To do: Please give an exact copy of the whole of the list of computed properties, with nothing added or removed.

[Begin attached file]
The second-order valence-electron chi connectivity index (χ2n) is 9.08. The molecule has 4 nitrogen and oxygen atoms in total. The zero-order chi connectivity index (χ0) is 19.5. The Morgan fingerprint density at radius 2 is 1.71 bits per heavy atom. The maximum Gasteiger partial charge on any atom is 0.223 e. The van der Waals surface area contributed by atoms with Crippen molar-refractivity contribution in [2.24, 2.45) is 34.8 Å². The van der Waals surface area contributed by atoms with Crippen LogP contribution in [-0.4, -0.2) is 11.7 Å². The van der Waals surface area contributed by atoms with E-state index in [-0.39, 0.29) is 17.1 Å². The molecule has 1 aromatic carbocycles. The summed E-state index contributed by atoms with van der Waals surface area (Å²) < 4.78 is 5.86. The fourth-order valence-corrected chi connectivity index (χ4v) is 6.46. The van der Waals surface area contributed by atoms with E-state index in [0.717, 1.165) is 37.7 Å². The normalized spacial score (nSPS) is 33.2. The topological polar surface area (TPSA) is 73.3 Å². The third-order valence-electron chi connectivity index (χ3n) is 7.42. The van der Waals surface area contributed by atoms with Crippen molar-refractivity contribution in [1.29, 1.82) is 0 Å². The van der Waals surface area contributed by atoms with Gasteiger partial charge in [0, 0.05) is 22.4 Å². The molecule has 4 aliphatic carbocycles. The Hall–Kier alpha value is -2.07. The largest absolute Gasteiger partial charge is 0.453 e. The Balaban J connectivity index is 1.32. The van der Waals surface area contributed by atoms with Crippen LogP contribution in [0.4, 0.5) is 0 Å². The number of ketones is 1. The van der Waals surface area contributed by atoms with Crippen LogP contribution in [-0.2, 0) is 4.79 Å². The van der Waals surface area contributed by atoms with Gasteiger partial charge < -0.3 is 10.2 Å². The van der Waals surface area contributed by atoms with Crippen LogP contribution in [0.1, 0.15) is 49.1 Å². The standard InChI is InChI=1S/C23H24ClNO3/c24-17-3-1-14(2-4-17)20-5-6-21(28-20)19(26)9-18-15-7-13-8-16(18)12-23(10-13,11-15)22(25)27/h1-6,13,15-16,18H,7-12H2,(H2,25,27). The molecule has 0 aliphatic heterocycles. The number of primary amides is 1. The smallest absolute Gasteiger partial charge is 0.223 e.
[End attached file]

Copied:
The second-order valence-electron chi connectivity index (χ2n) is 9.08. The molecule has 4 nitrogen and oxygen atoms in total. The zero-order chi connectivity index (χ0) is 19.5. The Morgan fingerprint density at radius 2 is 1.71 bits per heavy atom. The maximum Gasteiger partial charge on any atom is 0.223 e. The van der Waals surface area contributed by atoms with Crippen molar-refractivity contribution in [2.24, 2.45) is 34.8 Å². The van der Waals surface area contributed by atoms with Crippen LogP contribution in [-0.4, -0.2) is 11.7 Å². The van der Waals surface area contributed by atoms with E-state index in [-0.39, 0.29) is 17.1 Å². The molecule has 1 aromatic carbocycles. The summed E-state index contributed by atoms with van der Waals surface area (Å²) < 4.78 is 5.86. The fourth-order valence-corrected chi connectivity index (χ4v) is 6.46. The van der Waals surface area contributed by atoms with E-state index in [0.717, 1.165) is 37.7 Å². The normalized spacial score (nSPS) is 33.2. The topological polar surface area (TPSA) is 73.3 Å². The third-order valence-electron chi connectivity index (χ3n) is 7.42. The van der Waals surface area contributed by atoms with Crippen molar-refractivity contribution in [1.29, 1.82) is 0 Å². The van der Waals surface area contributed by atoms with Gasteiger partial charge in [0, 0.05) is 22.4 Å². The molecule has 4 aliphatic carbocycles. The Hall–Kier alpha value is -2.07. The largest absolute Gasteiger partial charge is 0.453 e. The Balaban J connectivity index is 1.32. The van der Waals surface area contributed by atoms with Crippen LogP contribution in [0.4, 0.5) is 0 Å². The number of ketones is 1. The van der Waals surface area contributed by atoms with Crippen LogP contribution in [-0.2, 0) is 4.79 Å². The van der Waals surface area contributed by atoms with Gasteiger partial charge < -0.3 is 10.2 Å². The van der Waals surface area contributed by atoms with Crippen LogP contribution in [0.1, 0.15) is 49.1 Å². The standard InChI is InChI=1S/C23H24ClNO3/c24-17-3-1-14(2-4-17)20-5-6-21(28-20)19(26)9-18-15-7-13-8-16(18)12-23(10-13,11-15)22(25)27/h1-6,13,15-16,18H,7-12H2,(H2,25,27). The molecule has 0 aliphatic heterocycles. The number of primary amides is 1. The smallest absolute Gasteiger partial charge is 0.223 e.